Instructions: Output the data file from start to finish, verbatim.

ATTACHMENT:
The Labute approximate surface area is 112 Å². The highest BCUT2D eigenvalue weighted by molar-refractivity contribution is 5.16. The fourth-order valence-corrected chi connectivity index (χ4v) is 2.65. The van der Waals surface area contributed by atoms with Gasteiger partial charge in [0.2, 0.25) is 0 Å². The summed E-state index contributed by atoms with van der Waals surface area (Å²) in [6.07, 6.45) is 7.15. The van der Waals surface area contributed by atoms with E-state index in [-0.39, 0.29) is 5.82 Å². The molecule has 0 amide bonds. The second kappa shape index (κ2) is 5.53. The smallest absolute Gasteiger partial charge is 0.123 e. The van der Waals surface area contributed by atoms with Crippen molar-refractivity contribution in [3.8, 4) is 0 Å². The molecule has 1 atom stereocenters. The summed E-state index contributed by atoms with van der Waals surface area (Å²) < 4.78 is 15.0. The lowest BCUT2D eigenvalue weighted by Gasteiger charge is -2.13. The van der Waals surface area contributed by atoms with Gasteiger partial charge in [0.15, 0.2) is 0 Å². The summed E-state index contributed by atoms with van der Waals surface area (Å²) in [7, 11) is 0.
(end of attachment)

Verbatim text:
The Labute approximate surface area is 112 Å². The highest BCUT2D eigenvalue weighted by molar-refractivity contribution is 5.16. The fourth-order valence-corrected chi connectivity index (χ4v) is 2.65. The van der Waals surface area contributed by atoms with Gasteiger partial charge in [0.2, 0.25) is 0 Å². The summed E-state index contributed by atoms with van der Waals surface area (Å²) in [6.07, 6.45) is 7.15. The van der Waals surface area contributed by atoms with E-state index in [-0.39, 0.29) is 5.82 Å². The molecule has 0 amide bonds. The second kappa shape index (κ2) is 5.53. The smallest absolute Gasteiger partial charge is 0.123 e. The van der Waals surface area contributed by atoms with Crippen molar-refractivity contribution in [3.8, 4) is 0 Å². The molecule has 1 atom stereocenters. The summed E-state index contributed by atoms with van der Waals surface area (Å²) < 4.78 is 15.0. The lowest BCUT2D eigenvalue weighted by Gasteiger charge is -2.13. The van der Waals surface area contributed by atoms with Gasteiger partial charge in [0.15, 0.2) is 0 Å². The summed E-state index contributed by atoms with van der Waals surface area (Å²) in [7, 11) is 0.